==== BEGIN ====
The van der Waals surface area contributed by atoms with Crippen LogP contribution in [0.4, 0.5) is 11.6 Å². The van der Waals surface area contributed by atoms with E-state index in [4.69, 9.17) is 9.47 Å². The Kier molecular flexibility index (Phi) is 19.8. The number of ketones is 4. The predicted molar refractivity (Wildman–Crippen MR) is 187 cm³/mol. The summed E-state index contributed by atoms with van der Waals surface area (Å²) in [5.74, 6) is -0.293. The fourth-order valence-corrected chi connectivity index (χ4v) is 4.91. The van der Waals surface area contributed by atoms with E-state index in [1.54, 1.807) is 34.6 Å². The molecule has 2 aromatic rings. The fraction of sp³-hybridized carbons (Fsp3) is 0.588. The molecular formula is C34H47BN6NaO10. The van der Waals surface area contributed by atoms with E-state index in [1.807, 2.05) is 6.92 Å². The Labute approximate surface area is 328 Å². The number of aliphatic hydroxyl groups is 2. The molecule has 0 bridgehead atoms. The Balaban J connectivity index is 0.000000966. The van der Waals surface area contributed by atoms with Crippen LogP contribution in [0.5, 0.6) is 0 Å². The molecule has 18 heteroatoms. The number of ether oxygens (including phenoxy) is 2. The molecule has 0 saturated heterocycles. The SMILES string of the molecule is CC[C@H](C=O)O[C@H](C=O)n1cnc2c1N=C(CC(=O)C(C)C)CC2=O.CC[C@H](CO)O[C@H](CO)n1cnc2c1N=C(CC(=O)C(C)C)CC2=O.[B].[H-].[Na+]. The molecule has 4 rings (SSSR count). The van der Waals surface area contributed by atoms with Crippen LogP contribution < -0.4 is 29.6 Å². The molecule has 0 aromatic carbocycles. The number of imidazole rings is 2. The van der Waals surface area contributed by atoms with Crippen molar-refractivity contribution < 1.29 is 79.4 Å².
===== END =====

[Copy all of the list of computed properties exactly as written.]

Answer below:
The van der Waals surface area contributed by atoms with Crippen LogP contribution in [0.4, 0.5) is 11.6 Å². The van der Waals surface area contributed by atoms with E-state index in [4.69, 9.17) is 9.47 Å². The Kier molecular flexibility index (Phi) is 19.8. The number of ketones is 4. The predicted molar refractivity (Wildman–Crippen MR) is 187 cm³/mol. The summed E-state index contributed by atoms with van der Waals surface area (Å²) in [5.74, 6) is -0.293. The fourth-order valence-corrected chi connectivity index (χ4v) is 4.91. The van der Waals surface area contributed by atoms with E-state index in [1.54, 1.807) is 34.6 Å². The molecule has 2 aromatic rings. The fraction of sp³-hybridized carbons (Fsp3) is 0.588. The molecular formula is C34H47BN6NaO10. The van der Waals surface area contributed by atoms with E-state index in [1.807, 2.05) is 6.92 Å². The Labute approximate surface area is 328 Å². The number of aliphatic hydroxyl groups is 2. The molecule has 0 bridgehead atoms. The Balaban J connectivity index is 0.000000966. The van der Waals surface area contributed by atoms with Crippen LogP contribution in [0.5, 0.6) is 0 Å². The molecule has 18 heteroatoms. The number of ether oxygens (including phenoxy) is 2. The molecule has 0 saturated heterocycles. The SMILES string of the molecule is CC[C@H](C=O)O[C@H](C=O)n1cnc2c1N=C(CC(=O)C(C)C)CC2=O.CC[C@H](CO)O[C@H](CO)n1cnc2c1N=C(CC(=O)C(C)C)CC2=O.[B].[H-].[Na+]. The molecule has 4 rings (SSSR count). The van der Waals surface area contributed by atoms with Crippen LogP contribution < -0.4 is 29.6 Å². The molecule has 0 aromatic carbocycles. The number of imidazole rings is 2. The van der Waals surface area contributed by atoms with Crippen molar-refractivity contribution < 1.29 is 79.4 Å².